While 77.5M units sold the Xbox 360 won’t be considered PlayStation successful (at least, their first two consoles), but it’ll simply have to do for Microsoft’s second console, one that lost its early lead to the Wii and later, the PlayStation 3. Microsoft has said that they’ll sell 25 million consoles in the next five years to reach that goal and plan to kick off their effort with a big announcement at E3 to come. But as current-gen sales cool off, how could they possibly attain this? I’ll tell you.
It’s been over 50 hours since Microsoft unveiled their new console, but the reaction appears to still be largely negative, which wasn’t the impression I got, but there might’ve been a key difference: Microsoft had already stated that this wasn’t a games event. Do you realize how much this changes their E3 press conference? On the flip side, people, (even developers! (even games sites!)) seem to be giving Sony a lot of credit where, in places, it’s largely undeserved and so little information is available.
When you think about it, the Xbox 360 kinda launched at an awkward time. It supported resolutions up to 1080p if your TV supported it, but it was all through the three-cable component video feed. Since many gamers still clung to their big CRT-based sets, like me, Microsoft needed to establish parameters for two major sets of display ratios. No longer. If you want an Xbox One in your house, you need HDMI. No analog trickery is going to work this time.
It only takes the quick glimpse of a Crackdown achievement on display at Microsoft’s Xbox One premiere to set forth a bunch of rampant speculation about the future of the franchise. When Microsoft made the announcement seven years ago that they had brought on David Jones, the original creator of Grand Theft Auto, to make an exclusive first-party title for the Xbox 360, the crowd went wild. But is there any value left in the series after all these years?
It’s been eight months since I reviewed FTL: Faster Than Light, but we’re still waiting for many of Kickstarter’s first class of games to graduate to really understand if crowdfunding is a viable way to make them – and not just make them, make good ones. I must admit, Star Command was the first game I bought for my iPad – a new purchase all its own – and I look forward to more games like it. Like FTL, Star Command is a spaceship manager, but unlike that masochistic Roguelike, this integrates hints of X-COM and Bullfrog-era strategy tropes to become a charming strategy game all its own.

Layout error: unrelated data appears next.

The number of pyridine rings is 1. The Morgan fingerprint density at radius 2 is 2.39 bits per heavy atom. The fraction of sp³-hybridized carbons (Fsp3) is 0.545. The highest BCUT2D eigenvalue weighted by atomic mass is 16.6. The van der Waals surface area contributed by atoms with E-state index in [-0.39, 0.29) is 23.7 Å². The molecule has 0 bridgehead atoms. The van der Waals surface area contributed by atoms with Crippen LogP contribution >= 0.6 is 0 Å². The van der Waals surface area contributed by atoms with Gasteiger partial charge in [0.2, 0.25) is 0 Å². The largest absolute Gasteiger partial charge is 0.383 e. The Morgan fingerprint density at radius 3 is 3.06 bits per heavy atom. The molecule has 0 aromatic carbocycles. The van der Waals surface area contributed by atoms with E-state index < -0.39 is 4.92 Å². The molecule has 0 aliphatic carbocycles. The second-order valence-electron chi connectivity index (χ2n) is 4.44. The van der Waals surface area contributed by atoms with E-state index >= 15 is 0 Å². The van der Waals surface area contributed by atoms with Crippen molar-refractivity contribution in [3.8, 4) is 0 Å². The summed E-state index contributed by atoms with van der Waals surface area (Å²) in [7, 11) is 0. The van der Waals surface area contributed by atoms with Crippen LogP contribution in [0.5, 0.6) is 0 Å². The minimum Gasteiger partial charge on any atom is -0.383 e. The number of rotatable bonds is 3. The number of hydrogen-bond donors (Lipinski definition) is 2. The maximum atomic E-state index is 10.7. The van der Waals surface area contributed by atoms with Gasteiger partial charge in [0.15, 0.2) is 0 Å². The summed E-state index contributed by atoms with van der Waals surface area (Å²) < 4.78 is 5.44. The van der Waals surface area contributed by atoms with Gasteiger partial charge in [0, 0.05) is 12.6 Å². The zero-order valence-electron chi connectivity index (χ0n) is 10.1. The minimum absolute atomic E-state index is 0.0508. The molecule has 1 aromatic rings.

‘Wizardry’ And ‘Mortal Kombat’ To Release Digitally: “Hello, Old Friends!” And “Why Are You Still Here?”
Today we got a couple of interesting press releases. One of them got me really excited because it takes me back to younger days when gaming was on the rise and new developers were pulling out all the stops in attempts to constantly one-up each other. The other was really interesting because it gave me the same sense of morbid fixation one gets whilst watching crash tests at the end of a night of binge drinking and serial fornication.
Gosh, I love those crash test videos!
The gods are shining down on Remedy this week. After a big unveiling of their newest game during Microsoft’s Xbox One conference, Quantum Break, the legendary bullet-friendly developer is now presenting their entire Alan Wake anthology for whatever amount you want to pay for it. Sam Lake, the company’s creative director, also gives us a heads up on where the franchise is going. Spoilers: nowhere any time soon.
Well, that’s a bummer. When the Xbox 360 launched nearly eight years ago, games came in two flavors: a retail title that usually sold for $59.99 or was an Xbox Live Arcade title capped at 50MB in size. While it was originally just a download harbor for retro titles like Pac-Man or Galaga that didn’t require a full retail release, Microsoft eventually used the platform to woo indie developers who maybe didn’t have the resources to build a game, market it and ship it to retail. Eight years later, Microsoft’s old-fashioned, limited approach to downloadable games is getting a change with their new Xbox One console, but probably not for the better.
Now that the stage is set, it’s time to rate the players. Three months ago, Sony spent 124 minutes showing off their new console, the PlayStation 4. Today, Microsoft spent half that time unveiling their third Xbox console, the Xbox One. So now that we’ve seen them both and still have an incredibly large amount of questions regarding them, how well do they fare?
This morning we sat down and watched the Microsoft reveal for the new Xbox, which they’re calling Xbox One. We even took the opportunity to live-blog about it as the heads of a few different companies took the stage and made announcements about their upcoming titles.
While some of the stuff they talked about was interesting, for me, the most interesting part of the whole thing was when Activision talked about the new direction for the Call of Duty franchise.